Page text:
A bit about myself–as requested. Details about my career are easily discoverable, so I thought I’d share the “untold” story instead. I was born and raised in Florida and since that time long ago, I have lived in Indiana, Texas, Washington, and Germany. Here are a few true tales from all those places.
I played drums throughout my junior high and high school years. During that gig, I played snare and cowbell for Jimmy Carter’s inauguration. I still have one leftover drumstick that allows us to open the kitchen window – but not enough for burglars to enter.
My first job was at the First Methodist Church in Spring Hill, Florida, where I played piano for services. My second job was making ham and cheese sandwiches at Weeki Wachee, Home of the Live Mermaids. I drove my moped 7.5 miles each way in all types of weather. I earned enough money that summer to help me buy materials to make a suit for my Grandfather’s wedding and to help with first year of college incidentals.
It’s true that I’ve played the piano all over the world. My most infamous story was when I was playing concerts onboard the MS Deutschland … in the middle of a cyclone. We were in Beaufort winds of 10-11 for several days and in the midst of this, I had to play a concert with my cellist. During rehearsal, we hit a rogue wave. My bench slid a full six feet back from the piano. Seasickness hit, I was full of drugs from the doctor, and the show had to go on. Yes, I played and was subsequently written up in a German magazine as bringing my heroics and barf bag to the Steinway.
In Hamburg, I lived in the caretaker’s apartment in the Anglican Church for five years and often climbed along the rafters to watch fireworks along the Elbe River. I survived six weeks of the 200-year-old organ being tuned - starting at 7 am every day. Since I played either Cats or Phantom several times a week, getting home at midnight, this was tough to take! I was often an invited guest in the U.S. Consulate and was there one evening when rioters tried breaking into the facility. We were scuttled out the backdoor quickly, and the Consul General and his family were secured. The windows were broken out of the British Consulate that night.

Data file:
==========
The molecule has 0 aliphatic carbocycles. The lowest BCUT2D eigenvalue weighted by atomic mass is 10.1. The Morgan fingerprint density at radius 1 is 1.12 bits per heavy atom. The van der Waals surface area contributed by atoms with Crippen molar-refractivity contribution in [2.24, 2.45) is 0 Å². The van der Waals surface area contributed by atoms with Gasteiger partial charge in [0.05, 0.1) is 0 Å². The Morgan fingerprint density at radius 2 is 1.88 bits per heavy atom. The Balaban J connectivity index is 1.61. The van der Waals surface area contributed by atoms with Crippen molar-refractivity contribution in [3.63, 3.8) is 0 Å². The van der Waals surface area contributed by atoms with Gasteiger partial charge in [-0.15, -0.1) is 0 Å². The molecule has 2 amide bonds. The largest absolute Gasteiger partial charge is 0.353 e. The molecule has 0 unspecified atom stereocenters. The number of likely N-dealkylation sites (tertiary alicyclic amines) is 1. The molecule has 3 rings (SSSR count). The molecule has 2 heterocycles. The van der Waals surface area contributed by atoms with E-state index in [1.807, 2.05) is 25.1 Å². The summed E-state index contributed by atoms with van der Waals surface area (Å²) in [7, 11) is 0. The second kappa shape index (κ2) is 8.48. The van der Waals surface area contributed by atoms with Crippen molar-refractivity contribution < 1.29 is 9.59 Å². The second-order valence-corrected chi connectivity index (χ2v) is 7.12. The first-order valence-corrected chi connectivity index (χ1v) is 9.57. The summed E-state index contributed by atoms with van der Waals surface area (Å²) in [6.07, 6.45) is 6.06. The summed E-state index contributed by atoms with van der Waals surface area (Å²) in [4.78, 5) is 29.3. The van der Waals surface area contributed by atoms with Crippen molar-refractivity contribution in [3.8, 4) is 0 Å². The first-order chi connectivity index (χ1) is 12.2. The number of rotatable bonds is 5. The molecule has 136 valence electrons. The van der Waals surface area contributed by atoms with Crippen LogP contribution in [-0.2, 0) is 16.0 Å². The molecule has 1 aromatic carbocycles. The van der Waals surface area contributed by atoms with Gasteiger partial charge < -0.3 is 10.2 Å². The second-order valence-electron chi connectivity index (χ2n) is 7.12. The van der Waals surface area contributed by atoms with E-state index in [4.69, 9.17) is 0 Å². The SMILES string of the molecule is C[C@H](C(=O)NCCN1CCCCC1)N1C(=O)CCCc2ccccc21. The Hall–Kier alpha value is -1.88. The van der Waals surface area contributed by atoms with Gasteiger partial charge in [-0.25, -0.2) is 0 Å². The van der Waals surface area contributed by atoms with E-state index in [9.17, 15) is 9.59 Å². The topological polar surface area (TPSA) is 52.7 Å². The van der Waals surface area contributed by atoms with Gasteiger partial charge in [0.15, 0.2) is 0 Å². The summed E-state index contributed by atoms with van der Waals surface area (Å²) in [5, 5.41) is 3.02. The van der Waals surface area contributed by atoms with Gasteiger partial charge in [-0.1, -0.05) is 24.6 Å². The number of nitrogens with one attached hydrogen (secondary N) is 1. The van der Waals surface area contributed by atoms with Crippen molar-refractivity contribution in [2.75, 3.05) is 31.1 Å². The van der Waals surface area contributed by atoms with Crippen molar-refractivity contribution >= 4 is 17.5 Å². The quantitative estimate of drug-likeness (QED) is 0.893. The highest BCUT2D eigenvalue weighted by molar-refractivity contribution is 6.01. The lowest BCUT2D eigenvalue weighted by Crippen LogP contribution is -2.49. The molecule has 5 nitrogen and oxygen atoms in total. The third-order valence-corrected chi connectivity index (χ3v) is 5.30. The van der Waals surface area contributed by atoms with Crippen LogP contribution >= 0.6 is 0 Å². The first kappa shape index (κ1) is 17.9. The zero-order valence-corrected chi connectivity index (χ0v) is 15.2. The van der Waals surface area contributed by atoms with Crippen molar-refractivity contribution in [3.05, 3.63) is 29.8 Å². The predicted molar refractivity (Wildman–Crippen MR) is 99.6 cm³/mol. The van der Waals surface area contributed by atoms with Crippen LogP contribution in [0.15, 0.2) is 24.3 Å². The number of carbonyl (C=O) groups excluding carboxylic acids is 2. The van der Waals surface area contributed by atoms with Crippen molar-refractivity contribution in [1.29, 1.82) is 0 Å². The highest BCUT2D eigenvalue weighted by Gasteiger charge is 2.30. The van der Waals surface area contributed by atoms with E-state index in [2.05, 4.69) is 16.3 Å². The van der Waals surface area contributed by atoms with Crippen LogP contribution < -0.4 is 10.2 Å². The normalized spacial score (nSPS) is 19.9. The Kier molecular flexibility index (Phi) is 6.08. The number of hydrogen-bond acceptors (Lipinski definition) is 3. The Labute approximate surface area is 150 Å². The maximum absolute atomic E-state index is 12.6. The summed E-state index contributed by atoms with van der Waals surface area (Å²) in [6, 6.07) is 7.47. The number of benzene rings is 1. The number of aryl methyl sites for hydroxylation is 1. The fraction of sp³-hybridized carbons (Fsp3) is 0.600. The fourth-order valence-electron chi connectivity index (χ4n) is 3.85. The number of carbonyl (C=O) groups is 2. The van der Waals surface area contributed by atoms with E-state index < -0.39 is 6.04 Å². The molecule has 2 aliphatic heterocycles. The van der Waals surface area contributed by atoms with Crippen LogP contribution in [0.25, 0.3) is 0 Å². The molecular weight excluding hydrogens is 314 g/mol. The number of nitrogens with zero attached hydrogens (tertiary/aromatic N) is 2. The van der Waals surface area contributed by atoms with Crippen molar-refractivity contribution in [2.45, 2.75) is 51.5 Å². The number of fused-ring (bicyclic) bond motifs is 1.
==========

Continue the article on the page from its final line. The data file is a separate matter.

I played a series of concerts with a cellist in China a year after Tiananmen Square. We were about 500 miles south of Beijing and found ourselves sharing the concert hall with members of the communist party from the capital. Tense does not begin to describe the reception after our concert. But Chinese beer flowed freely, and we all became a bit more relaxed. I told the story about my toilet paper getting soaked by an over-exuberant housekeeper at the hotel. Pretty soon, the wife of the conductor came out and presented me with a roll of Double Happiness toilet paper - a two-ply, naturally. The next day, they ditched their meetings, came and got us in a van, and took us to the mountains for a day of sightseeing followed by gifting us with fireworks so we could celebrate July 4th. It remains one of my fondest memories.
I could write for hours, but these are the stories that quickly came to mind. Thanks for reading. I’ll happily bore you for many hours with the full bio - just ask me.
I look forward to being a part of this congregation and its love in action. Thank you for your warm welcome, and I hope to get to know more of you soon.
In His Name, Deborah
Our staff is voluntold each week and with grace they share their thoughts.